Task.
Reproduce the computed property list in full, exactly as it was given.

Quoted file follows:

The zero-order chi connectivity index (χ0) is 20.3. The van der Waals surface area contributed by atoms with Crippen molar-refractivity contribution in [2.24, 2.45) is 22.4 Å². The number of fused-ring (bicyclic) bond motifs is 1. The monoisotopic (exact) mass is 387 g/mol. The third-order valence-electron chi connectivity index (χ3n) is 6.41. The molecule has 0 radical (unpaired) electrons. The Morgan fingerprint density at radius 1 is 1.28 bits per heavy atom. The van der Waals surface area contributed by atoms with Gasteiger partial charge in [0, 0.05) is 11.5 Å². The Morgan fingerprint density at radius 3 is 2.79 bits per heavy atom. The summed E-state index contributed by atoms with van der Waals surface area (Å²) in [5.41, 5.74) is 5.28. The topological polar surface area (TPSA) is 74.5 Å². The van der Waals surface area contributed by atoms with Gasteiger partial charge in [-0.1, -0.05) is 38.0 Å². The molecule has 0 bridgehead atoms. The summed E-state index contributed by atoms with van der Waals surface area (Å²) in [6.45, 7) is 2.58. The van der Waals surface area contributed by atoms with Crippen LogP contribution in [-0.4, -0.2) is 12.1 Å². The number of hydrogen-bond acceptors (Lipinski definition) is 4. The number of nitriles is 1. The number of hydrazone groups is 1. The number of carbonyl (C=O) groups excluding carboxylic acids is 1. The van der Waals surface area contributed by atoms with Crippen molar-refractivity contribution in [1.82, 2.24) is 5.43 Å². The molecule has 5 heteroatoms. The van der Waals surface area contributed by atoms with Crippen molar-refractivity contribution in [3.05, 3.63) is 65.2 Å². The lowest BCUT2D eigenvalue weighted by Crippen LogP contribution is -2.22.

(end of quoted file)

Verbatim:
The zero-order chi connectivity index (χ0) is 20.3. The van der Waals surface area contributed by atoms with Crippen molar-refractivity contribution in [2.24, 2.45) is 22.4 Å². The number of fused-ring (bicyclic) bond motifs is 1. The monoisotopic (exact) mass is 387 g/mol. The third-order valence-electron chi connectivity index (χ3n) is 6.41. The molecule has 0 radical (unpaired) electrons. The Morgan fingerprint density at radius 1 is 1.28 bits per heavy atom. The van der Waals surface area contributed by atoms with Gasteiger partial charge in [0, 0.05) is 11.5 Å². The Morgan fingerprint density at radius 3 is 2.79 bits per heavy atom. The summed E-state index contributed by atoms with van der Waals surface area (Å²) in [5.41, 5.74) is 5.28. The topological polar surface area (TPSA) is 74.5 Å². The van der Waals surface area contributed by atoms with Gasteiger partial charge in [-0.1, -0.05) is 38.0 Å². The molecule has 0 bridgehead atoms. The summed E-state index contributed by atoms with van der Waals surface area (Å²) in [6.45, 7) is 2.58. The van der Waals surface area contributed by atoms with Crippen LogP contribution in [-0.4, -0.2) is 12.1 Å². The number of hydrogen-bond acceptors (Lipinski definition) is 4. The number of nitriles is 1. The number of hydrazone groups is 1. The number of carbonyl (C=O) groups excluding carboxylic acids is 1. The van der Waals surface area contributed by atoms with Crippen molar-refractivity contribution in [1.82, 2.24) is 5.43 Å². The molecule has 5 heteroatoms. The van der Waals surface area contributed by atoms with Crippen molar-refractivity contribution in [3.05, 3.63) is 65.2 Å². The lowest BCUT2D eigenvalue weighted by Crippen LogP contribution is -2.22.